Idea Shop 6, Paycheck 7: On the Right Rout
Many woodworkers rate a router as the most versatile tool in a shop. It performs dozens of operations: creating decorative edges on workpieces, cutting dadoes, grooves, and rabbets (see definitions of those terms at the end of this article) for joinery, duplicating parts, and more. If you haven't used a router before, get started with the basics of handheld router operations here. When you mount the tool under a table with the bit extending through, you dramatically increase the router's usefulness. It enables you to steady small or narrow workpieces on the broad tabletop and guide them along the fence past the bit for consistent cuts. And router tables don't come much simpler than this version that rests on your folding sawhorses, and requires only a half sheet of plywood to build. Find the plans for the router table here. To get started with its use, watch WOOD's contributing craftsman Jim Heavey show just some of what a router table can do in this free video.
So as you've likely guessed, this check (and a portion of the savings set aside from previous checks) purchases a multi-base router kit, along with a straight router bit, and a spade bit to drill a hole for the router bit in the router table.
Spade bits can cause awful chip-out when they exit a hole unless you use this simple trick: Drill carefully until the point of the bit just pokes through the opposite face of the workpiece. Complete the hole by drilling from the opposite face. By placing the point of the bit in the small hole it made, the two large holes will align perfectly and both faces of the workpiece remain chip-out free.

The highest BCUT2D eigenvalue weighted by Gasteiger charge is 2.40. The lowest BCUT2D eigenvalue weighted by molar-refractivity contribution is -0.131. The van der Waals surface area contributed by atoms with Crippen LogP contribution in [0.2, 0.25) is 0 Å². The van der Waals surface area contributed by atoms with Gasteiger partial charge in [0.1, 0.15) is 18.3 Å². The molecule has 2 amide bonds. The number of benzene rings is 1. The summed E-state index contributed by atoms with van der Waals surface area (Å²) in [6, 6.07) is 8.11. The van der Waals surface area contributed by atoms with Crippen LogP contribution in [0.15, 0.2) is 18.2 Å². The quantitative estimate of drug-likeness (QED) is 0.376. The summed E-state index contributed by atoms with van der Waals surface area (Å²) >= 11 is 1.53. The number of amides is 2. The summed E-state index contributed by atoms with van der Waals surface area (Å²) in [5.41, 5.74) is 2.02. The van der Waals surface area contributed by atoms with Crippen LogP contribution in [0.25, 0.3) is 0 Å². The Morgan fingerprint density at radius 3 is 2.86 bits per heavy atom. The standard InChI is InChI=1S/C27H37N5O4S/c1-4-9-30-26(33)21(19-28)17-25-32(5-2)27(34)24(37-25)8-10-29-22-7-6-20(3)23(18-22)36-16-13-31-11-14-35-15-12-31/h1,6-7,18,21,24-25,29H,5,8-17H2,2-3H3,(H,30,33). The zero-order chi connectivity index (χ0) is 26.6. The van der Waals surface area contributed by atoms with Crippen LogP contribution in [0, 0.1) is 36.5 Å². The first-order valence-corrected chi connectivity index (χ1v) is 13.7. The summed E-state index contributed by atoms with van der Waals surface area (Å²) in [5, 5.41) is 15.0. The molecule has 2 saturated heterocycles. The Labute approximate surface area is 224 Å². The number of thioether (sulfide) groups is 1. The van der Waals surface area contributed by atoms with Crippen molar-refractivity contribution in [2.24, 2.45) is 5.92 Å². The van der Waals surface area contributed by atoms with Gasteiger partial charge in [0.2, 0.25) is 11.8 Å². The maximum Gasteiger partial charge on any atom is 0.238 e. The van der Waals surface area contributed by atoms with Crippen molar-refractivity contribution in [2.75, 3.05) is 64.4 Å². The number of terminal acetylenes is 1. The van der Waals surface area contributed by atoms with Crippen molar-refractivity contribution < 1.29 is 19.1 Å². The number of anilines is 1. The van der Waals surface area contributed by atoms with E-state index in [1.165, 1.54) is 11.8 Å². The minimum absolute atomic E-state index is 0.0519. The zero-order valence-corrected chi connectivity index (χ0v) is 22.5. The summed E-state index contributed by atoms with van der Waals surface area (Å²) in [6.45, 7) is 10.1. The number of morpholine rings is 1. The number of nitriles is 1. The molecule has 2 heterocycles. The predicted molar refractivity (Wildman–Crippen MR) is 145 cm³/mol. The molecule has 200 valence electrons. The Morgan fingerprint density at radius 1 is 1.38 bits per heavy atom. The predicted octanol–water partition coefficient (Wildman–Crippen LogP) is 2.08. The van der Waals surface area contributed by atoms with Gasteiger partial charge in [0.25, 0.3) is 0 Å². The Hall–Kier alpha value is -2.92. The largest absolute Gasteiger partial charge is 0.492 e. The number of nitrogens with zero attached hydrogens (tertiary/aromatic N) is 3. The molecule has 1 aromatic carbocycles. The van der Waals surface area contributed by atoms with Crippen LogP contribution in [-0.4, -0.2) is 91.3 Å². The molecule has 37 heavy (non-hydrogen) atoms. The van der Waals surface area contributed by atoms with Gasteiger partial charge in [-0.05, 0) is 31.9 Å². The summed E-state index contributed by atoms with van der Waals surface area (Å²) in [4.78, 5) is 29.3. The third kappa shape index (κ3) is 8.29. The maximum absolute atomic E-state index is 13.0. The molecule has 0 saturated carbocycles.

We selected a Hitachi multi-base router kit (KM12VC) that includes a 21⁄4 hp motor, and 1⁄2 " and 1⁄4 " collets (the part that grips the bit). This allows you to use a wider variety of bits than a router with only a 1⁄4 " collet. A kit such as this essentially gives you two tools for the price of one. The single motor fits two bases: a spring-loaded plunge base allows lowering the spinning bit into the work to make cuts that start and/or stop in the middle of a surface. Mount the fixed base in a router table and quickly switch the motor from handheld work using the plunge base to table work. The kit also includes guide bushings, which thread into the base of the router and guide the router along a pattern to duplicate parts or shapes. (Learn more about using guide bushings here.) A centering cone helps with positioning auxiliary bases when mounting them to the router. Click here to purchase the router, drill bit, and router bit and have them sent to your door.
Routers perform so many jobs, we can't possibly outline them all here, so we've gathered lots of tips here to help you work safely, and learn to create decorative edges, cut dadoes, grooves, and rabbets, make identical pieces, and much more.
Dado (DAY-doe): A flat-bottomed channel running across the grain
Groove: A flat-bottomed channel running with the grain
Rabbet: A flat-bottomed cut along the edge or end of a board
Next up, Idea Shop 6 - Paycheck 8.